“Folks, I've got serious stuff I deal with here,” she went on. “I take babies away from their mamas and … I have little 8-year-olds being raped by 12-year-olds … and for me to have to spend an hour going after these tickets, it's just God-awful.”

Mann ordered Belk to jail unless he paid his ex-wife's attorney fees and gave her four tickets to the North Carolina-Duke basketball game.

He did.

‘The system is broken'

Belk talks of conspiracy, and says case records have mysteriously disappeared. He claims he was “set up” on the contempt charge.

“Obviously, Christy Mann was trying to influence this election right before I was filing,” he says.

Mann declined comment.

Belk saves his sharpest criticism for Thalheimer, who he calls “the worst.” He points to questionable decisions in his case as well as the four times the state appeals court faulted Thalheimer's rulings and sent other cases back.

“When the Court of Appeals remands you, they're saying you made a major mistake,” Belk says. “The question is not whether he should be judge. It's whether he should be disbarred.”

According to Mecklenburg's Family Court administrator, Thalheimer has been assigned over 2,100 cases in five years and heard hundreds more originally assigned to other judges. Thalheimer estimates he has handled more than 10,000 in all.

“To have only four cases sent back from the Court of Appeals for further consideration is a record I am happy to stand behind,” he says. “I do not want to get into a mud-slinging match with Mr. Belk.”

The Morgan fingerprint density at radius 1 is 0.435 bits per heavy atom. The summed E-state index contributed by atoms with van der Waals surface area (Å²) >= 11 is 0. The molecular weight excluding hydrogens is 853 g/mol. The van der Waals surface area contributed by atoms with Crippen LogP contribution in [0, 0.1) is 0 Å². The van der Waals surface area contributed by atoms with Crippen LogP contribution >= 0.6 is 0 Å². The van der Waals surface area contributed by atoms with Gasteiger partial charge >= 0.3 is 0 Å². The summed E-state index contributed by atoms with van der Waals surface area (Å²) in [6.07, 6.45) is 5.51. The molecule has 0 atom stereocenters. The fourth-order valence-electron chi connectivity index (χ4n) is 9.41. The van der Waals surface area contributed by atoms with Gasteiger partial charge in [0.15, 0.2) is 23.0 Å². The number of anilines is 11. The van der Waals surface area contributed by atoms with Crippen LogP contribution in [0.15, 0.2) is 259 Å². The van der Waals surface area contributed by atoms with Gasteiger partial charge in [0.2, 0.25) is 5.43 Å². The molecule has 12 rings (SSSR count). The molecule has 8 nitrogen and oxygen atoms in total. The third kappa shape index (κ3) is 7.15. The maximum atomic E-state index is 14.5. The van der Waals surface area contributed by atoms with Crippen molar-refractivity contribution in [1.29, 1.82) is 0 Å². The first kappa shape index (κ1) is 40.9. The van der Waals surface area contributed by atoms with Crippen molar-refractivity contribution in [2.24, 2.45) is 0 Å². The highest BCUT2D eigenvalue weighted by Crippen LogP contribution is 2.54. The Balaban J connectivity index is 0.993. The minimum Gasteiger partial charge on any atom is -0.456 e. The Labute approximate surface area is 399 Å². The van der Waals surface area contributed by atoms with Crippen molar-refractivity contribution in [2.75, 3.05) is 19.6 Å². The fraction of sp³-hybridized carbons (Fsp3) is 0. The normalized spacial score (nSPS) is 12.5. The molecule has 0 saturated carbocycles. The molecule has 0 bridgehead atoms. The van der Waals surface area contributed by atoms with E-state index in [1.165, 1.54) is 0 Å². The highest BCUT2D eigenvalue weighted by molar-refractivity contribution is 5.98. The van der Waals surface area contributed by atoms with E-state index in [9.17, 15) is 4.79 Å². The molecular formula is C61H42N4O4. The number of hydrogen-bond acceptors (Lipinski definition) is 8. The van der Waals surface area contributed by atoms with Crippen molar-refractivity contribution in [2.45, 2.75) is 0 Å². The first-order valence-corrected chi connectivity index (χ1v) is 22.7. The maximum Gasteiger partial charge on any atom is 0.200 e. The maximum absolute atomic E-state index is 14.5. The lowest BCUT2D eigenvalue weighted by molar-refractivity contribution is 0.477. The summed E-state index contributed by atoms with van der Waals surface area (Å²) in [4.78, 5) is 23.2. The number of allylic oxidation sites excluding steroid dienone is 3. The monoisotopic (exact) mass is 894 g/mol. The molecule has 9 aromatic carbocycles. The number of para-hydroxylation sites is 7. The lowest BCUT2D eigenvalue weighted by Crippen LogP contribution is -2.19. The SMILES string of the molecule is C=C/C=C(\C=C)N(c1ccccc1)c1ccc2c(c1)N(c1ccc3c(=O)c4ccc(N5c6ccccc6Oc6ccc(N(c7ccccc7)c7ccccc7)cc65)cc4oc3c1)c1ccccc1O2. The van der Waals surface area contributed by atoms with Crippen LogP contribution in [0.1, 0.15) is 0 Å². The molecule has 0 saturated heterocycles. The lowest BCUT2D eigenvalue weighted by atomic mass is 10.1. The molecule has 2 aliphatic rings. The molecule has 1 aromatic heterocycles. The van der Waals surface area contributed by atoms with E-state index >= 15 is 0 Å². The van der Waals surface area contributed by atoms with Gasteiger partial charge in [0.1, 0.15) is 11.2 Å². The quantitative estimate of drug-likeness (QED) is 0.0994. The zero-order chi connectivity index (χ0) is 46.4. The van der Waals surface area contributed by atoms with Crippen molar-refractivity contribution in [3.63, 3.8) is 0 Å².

Belk, who remarried last year, has not appealed his case.

If elected, he says he would try to persuade legislators to change laws involving judges. He wants to speed up cases, prevent judges from ruling on their own recusals, and mandate regular drug testing of court officials. If an appeals court remands a ruling, he says, the case should go to another judge in a different county.

“The system is broken,” he says. “It destroys people. It destroys kids. It creates meanness.”

Belk said he'll raise money for the race – and spend his own.

Thalheimer raised $3,578 through mid-April.

Asked if he would serve an entire four-year term, Belk says, “Probably.”

Praise and worries

Belk says he has filed a complaint with the N.C. Judicial Standards Commission, where such complaints are confidential. Executive director Paul Ross says Thalheimer has never been the subject of disciplinary hearings.

Several Charlotte lawyers who regularly appear in family court declined to discuss the race or the candidates. But most describe Thalheimer as hardworking and fair.

The Rev. Carol “Pinky” Bender, a longtime friend of Belk's, says Belk sees his campaign as a way to give back.

“He sees this as a way to improve the community,” she says. “I think he sees this as an extension of his desire to see Charlotte be the best it can be.”

Tom Bush, a former Mecklenburg commissioner who practices in family court, says he's troubled.

“You don't want to ever be in a position where our judges are fearful of ruling because they're afraid of being challenged by an unhappy litigant who may have power in the community,” says Bush, whose law partner represented Suzanne Belk in the earliest stage of the case.

Retired District Court Judge Jane Harper says she would be concerned if Belk is running just because of his experience in court.

“Sometimes everybody leaves the courtroom unhappy, both the lawyers, both the litigants,” she says. “It's not the job of a District Court judge to make people happy. It's his job or her job to do the right thing in the case.”